Sunday, April 14, 2013

Saint Pachomius (Pahomie) from Gledin, bishop of Roman and monk



Saint Pahomie from Gledin, bishop of Roman (1707-1714) was a Romanian hierarch in the so-called „fanariot” period of the Romanian history (18th/19th centuries), named so after the princes mostly of Greek ancestry, and came from the Greek quarter of Constantinople known as Fanar. This period is known in Romania as a time of the maximum interference of the foreign interests in the internal policy, but also for the internal changes, as the first Romanian constitution and the revival of the orthodox spirituality, under personalities as staretz Vasile from Poiana Mărului and Paisie Velichcovski from Neamţ.
The life of the saint is comprised in a biography from Pocrov hermitage, entitled “Short exposition for the happy-into-the-memories [=i.e., deceased] Kir [=Lord] Pahomie, bishop of Roman, the founder of the holy shrine of the our All Holy Lady Theotokos and Virgin Mary, which he himself built from its foundation in honor of her Pocrov (=Protection)” (“Arătare în scurt pentru fericitul întru pomenire ctitorul sfântului locaş al Prea Sfintei Stăpânei noastre Născătoarei de Dumnezeu şi Pururea Fecioarei Mariei, kir Pahomie Episcopul Romanului, pe care însuşi din temelie l-au zidit întru cinstea Acoperămantului ei”). It was written by the monks from the hermitage, after the memories of Pahomie and of his disciples and after the traditions kept in Neamţ Monastery, where he lived for a while.
Gledin Culture Centre
Saint Pahomie was born in Transylvania, Bistriţa County, in a village named Gledin in 1674, baptized as Peter. His parents were, after a source, “priest Iftimie and Ana” Pencu, and after another (the historian Nicolae Iorga), “peasants, workers in this county of the Saxons”. The two informations aren’t opposite; because at this time the Orthodox faith was not one of the 4 “accepted religions” in Transylvania and the orthodox priests had had the same difficult life as the other Romanians, who were mostly enslaved.
The biography from Pocrov mentions his love for Christ and his will to live after the Gospel, so that “he left his house, parents, brethren, relatives and others” and went in another land, at that time Transylvania and Moldova being two different countries. Among another reasons he left his country it cannot be the persecutions against the ones who refused after 1700 to unite with Rome, because he left Transylvania a few years later, in 1694. More likely the reasons consisted in the liberty of religion in Moldova and the “cultural boom” of the Moldavian monasteries and monastic schools.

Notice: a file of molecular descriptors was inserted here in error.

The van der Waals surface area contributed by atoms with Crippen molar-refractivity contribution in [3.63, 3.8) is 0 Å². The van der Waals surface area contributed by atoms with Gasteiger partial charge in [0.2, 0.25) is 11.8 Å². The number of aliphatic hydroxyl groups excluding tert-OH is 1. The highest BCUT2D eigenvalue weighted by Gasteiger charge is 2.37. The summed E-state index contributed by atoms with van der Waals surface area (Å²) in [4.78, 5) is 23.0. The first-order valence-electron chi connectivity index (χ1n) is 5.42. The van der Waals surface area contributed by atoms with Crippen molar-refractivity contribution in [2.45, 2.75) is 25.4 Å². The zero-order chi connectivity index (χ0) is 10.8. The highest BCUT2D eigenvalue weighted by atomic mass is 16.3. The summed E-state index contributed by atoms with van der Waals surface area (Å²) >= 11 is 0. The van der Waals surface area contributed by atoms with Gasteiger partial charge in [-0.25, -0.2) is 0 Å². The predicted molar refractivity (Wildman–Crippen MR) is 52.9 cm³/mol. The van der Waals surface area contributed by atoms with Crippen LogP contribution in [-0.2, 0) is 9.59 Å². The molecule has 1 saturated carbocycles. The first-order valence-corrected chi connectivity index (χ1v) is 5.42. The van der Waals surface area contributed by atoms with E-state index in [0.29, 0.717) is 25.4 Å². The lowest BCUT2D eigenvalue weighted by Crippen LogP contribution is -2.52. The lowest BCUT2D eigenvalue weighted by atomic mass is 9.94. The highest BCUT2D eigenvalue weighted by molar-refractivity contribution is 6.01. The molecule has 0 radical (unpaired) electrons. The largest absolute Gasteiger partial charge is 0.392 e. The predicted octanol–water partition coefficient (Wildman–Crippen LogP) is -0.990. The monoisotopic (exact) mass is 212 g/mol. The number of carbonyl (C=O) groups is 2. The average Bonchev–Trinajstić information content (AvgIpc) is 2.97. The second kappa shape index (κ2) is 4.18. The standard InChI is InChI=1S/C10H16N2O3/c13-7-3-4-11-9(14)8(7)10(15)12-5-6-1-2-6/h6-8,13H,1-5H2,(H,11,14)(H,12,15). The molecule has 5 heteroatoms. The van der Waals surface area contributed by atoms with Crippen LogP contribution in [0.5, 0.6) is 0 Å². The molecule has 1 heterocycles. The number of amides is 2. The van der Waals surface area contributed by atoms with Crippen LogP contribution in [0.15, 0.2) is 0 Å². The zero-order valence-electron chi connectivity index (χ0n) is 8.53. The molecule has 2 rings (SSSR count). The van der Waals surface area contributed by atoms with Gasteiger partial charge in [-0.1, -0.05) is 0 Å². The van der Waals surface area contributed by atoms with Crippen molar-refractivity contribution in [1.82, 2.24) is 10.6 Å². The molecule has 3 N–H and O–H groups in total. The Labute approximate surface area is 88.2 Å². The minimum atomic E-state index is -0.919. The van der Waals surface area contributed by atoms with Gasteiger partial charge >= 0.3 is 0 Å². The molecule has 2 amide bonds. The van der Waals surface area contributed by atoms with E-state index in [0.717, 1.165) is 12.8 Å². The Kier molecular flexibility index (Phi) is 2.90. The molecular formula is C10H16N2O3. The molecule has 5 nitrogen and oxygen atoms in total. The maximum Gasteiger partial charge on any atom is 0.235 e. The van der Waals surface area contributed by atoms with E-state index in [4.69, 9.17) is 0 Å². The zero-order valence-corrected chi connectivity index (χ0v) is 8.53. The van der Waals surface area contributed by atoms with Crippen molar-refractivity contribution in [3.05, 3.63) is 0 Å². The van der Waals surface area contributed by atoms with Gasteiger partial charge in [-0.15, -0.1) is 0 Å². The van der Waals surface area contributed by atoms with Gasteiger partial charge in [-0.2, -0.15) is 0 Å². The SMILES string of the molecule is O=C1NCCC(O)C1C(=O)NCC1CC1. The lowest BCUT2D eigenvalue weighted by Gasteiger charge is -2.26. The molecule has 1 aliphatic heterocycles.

So Peter went to Neamţ monastery, where he was tonsured as monk in 1697, receiving the name Pahomie, being about 25 years old. But the cultural situation was in contrast with the political one: during the war between the ottoman Turks and the Holy League (1683-1699), the Poles occupied the Neamţ Fortress, never conquered before, and the monks from Neamţ found their refuge, together with their precious icon of the Protection of Our Lady, running to Strâmba hermitage, somewhere in the Tutova hills (central Moldova). The monks came back after the end of the war, in 1700 and in the next year Pahomie was ordained priest. Because of his good administrative skills, he was shortly appointed Great Ecclesiarch, so responsible for all that concerns the church, the liturgical ceremonies and so on. In any case, the biography attests not only his abilities, but also his attachment for the church, the love for prayer and good deeds. Because the liturgical services were in Church Slavonic, Pahomie learnt Slavonic and Russian. In 1702 the abbot Ioan died, and the council of the monastery elected him as the new abbot, against his will, before he was 30. But he remained in this function only for 2 years (1704) when he made a rise in Russia.
It is quite possible he didn’t like very much his function as abbot, which meant a lot of responsibilities and not too much time for prayer. So he made a “paretisis” (he resigned) and left in Russia, to Rostov, where he wanted to meet and know St. Dimitrij of Rostov, well known at that time for his sermons and writings, but also to visit the Pecerska Lavra from Kiev and to honor the holy relics there. He remained at Pecerska between 1704 and 1708 where he has studied at the school of the monastery, organized after the western scholastic methods by the already deceased Metropolitan Petru Movilă (+1646). The contacts with the scholars from Kiev and especially with St. Dimitrij (Demetrius) of Rostov meant not only a good study, but also a spiritual experience. The most intense meeting with the Russian hierarch is described by Pahomie himself. St. Dimitrij asked him once: “what wishes your heart? And I told him that it wishes a life of silence in the solitude. And then he blessed me from all his heart and said to me: May that God be with you. Your wish is happening”. He also met another Russian saint, St. John Maximovich, archbishop of Chernigov and Tobolsk.
Pahomie came back in Moldova with some books: A Psalm book from Kiev, a Patericon (Lives and sayings of the Monks in Egypt) from Bishop Dimitrij, and a prayer book for the hierarchs. In 1706 he was in Neamţ, where he asked the council of the monastery to be left to live quietly in the solitude, and he found a cell together with a few disciples (Sofronie, Macarie, Lazăr and Ioanichie), in a mountain nearby, called „Chiriacul”, about an hour to walk from the monastery.